A 65-year-old Caucasian woman had received a bi-pulmonary transplant 6 months before the recent admission. The postoperative period was complicated with acute lung rejection, Pseudomonas aeruginosa pneumonia and pulmonary thromboembolism (treated with high dose glucocorticoids, antibiotics and anticoagulation). She developed chronic renal failure in relation to CI nephrotoxicity. Her maintenance immunosuppression included tacrolimus, mycophenolate mofetil and prednisolone. Her prophylaxis included inhaled amphotericin B lipid complex, colistimethate and sulfamethoxazole/trimethoprim. In March 2014, she was admitted for gastroenteritis and treated with ciprofloxacin and fluids. No lesions were found in endoscopic study and colonic biopsies were unremarkable. The CMV load blood assay revealed 36,000 copies/mL. Valganciclovir was added and mycophenolate mofetil was switched to mycophenolic acid with clinical improvement. In a follow-up visit in May 2014, spirometry showed decline in lung volumes and a bronchofibroscopy was performed. The patient missed next visits and stopped anticoagulation on her own. On July 2014, she was admitted to the hospital with dyspnea, cough, sputum and malaise for the last 2 weeks. On examination, she was tachypneic, and had BP of 105/63 mm Hg and HR of 97 bpm; lung auscultation showed crackles on the lower half of the right lung and rhonchi bilaterally. The remaining physical examination was unremarkable. Blood gas analysis showed hypoxemia with PaO2/FiO2 ratio 210 and chest X-Ray showed a right lung hypodensity (Fig. 1). Blood sample analysis revealed Hb 11.5 g/dL, leucocytes 10 × 109/L, 9.2 × 109/L neutrophils, 0.3 × 109/L lymphocytes, 249 × 109/L platelets, urea/creatinine 126/2.59 mg/dL, Na+ 126 mEq/L, K+ 5.6 mEq/L, lactate dehydrogenase 338 U/L, and C-reactive protein 176 mg/L. A diagnosis of pneumonia was made. Reviewing the patient previous medical records, on routine bronchial lavage performed on May, Aspergillus fumigatus was identified on mycologic sample and the polymerase chain reaction (PCR) for A. fumigatus and CMV were positive. Transbronchial biopsy was not suggestive of rejection. She was admitted to intensive care unit and treated with piperacillin/tazobactam and voriconazol. The mycophenolic acid was suspended. A thoracic tomography scan (CT) revealed moderate loculated pleural effusion (Fig. 2), and several areas of consolidation. Thoracentesis was performed and an exudative pleural fluid, rich in neutrophils with pH 7.3 was drained. On the second day, tacrolimus level was 68 ng/mL (range 5 - 20 mg/dL), probably in relation to interaction with voriconazol, and it was suspended. In the next days, the patient evolved with multiple organ dysfunctions: neurologic (normal brain CT), respiratory (non-invasive positive pressure ventilation was started) and electrical, with two episodes of atrial fibrillation. Due to clinical deterioration, high dose intravenous methylprednisolone was started for a possible acute rejection beyond infection. Renal failure progressed and patient started hemodialysis on the third day. At that moment, all the blood cultures were negative as well as the mycologic and bacteriologic cultures of pleural effusion. The PCR assay to A. fumigatus was negative but the PCR for CMV was positive in different pleural fluid samples. Blood CMV PCR showed 42,000 copies/mL. Ganciclovir was associated.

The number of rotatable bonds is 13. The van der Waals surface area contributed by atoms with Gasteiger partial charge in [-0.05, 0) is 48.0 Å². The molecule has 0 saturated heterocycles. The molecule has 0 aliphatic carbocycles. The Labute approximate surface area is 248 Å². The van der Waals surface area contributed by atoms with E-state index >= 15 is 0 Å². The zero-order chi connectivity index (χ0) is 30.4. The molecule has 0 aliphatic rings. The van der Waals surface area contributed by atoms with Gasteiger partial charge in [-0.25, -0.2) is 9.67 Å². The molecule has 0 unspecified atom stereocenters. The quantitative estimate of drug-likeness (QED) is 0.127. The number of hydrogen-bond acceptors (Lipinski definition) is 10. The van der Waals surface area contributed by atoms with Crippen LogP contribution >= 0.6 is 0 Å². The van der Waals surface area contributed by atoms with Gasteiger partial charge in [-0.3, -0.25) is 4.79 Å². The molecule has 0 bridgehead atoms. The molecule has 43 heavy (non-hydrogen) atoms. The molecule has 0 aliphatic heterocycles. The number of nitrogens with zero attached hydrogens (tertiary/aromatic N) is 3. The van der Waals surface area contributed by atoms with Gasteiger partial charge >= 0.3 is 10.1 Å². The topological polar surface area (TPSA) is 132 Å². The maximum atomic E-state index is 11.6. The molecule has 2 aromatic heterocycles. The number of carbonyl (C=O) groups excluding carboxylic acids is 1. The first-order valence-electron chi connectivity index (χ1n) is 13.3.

Figure 1.
Click for large image
Figure 1. Chest X-ray showing right hypodensity.

Figure 2.
Click for large image
Figure 2. Thoracic tomography scan revealing a moderate volume pleural effusion.

On the fifth day, patient developed progressive anemia, leukopenia and thrombocytopenia, schistocytes were present on peripheral smear and Coombs test was negative. A TMA, probably related to tacrolimus high levels, was identified and plasma exchange was initiated on the eighth day. Tacrolimus levels remained over therapeutic range until the ninth day. On the 11th day, due to unresponsiveness, plasma exchange was intensified to twice daily, without success, and on the 14th day, the patient died.


The two main complications of lung transplant are rejection and infection. Differential diagnosis can be difficult, particularly in the cases when both entities coexist. This patient was initially treated for pneumonia and later, received high dose corticosteroids to a possible acute rejection. When the immunophenotyping of pleural effusion became available, it was not suggestive of rejection and the patient had no conditions for transbronchial biopsy.

At 6 months of transplant, opportunistic pathogens, as well as community and hospital acquired organisms have to be considered. In our patient, microbiologic results prior to admission suggested pulmonary aspergillosis and so voriconazol was started.

The CIs are essential components of maintenance immunosuppression following lung transplantation. They are metabolized by cytochrome P450 3A and a variety of drug interactions can occur, namely with voriconazol, increasing the tacrolimus levels [6]. There may be multiple mechanisms for toxic drug-mediated kidney injury. The CI (such as tacrolimus) can cause endothelial dysfunction and increased platelet aggregation possibly through the inhibition of prostacyclin. They also inhibit the VEGF function in renal endothelial cells and podocytes and cause gradual development of glomerular TMA [7, 8]. This toxicity seems to be dose- and time-dependent [7, 9].

Tacrolimus-associated TMA is a rare, but potentially fatal, complication in solid organ transplantation, with an estimated incidence of 1-4% [5, 10]. In lung transplant, the estimated incidence is 2.3%, but only four case series and 11 cases have been reported [3, 4, 8]. Fifty percent of cases occurred during concurrent disease as in our report [3]. In a recent review, a survival rate of 38.9% was described [3]; however, in the majority of case reports, TMA is associated with a favorable prognosis and managed with suspension or only dose reduction of CI [4, 10, 11]. In our case, tacrolimus was stopped, plasma exchange was started and intensified but still without success. Prolonged toxic levels and severe concurrent disease may had been contributing factors for the adverse outcome in our patient.


As lung transplant is a growing reality, physicians should be alert to potential complications. TMA is a rare complication of CI, which in our case was more severe than the previously described in literature. Prolonged tacrolimus toxic levels and concomitant infection might have contributed.

Conflict of Interest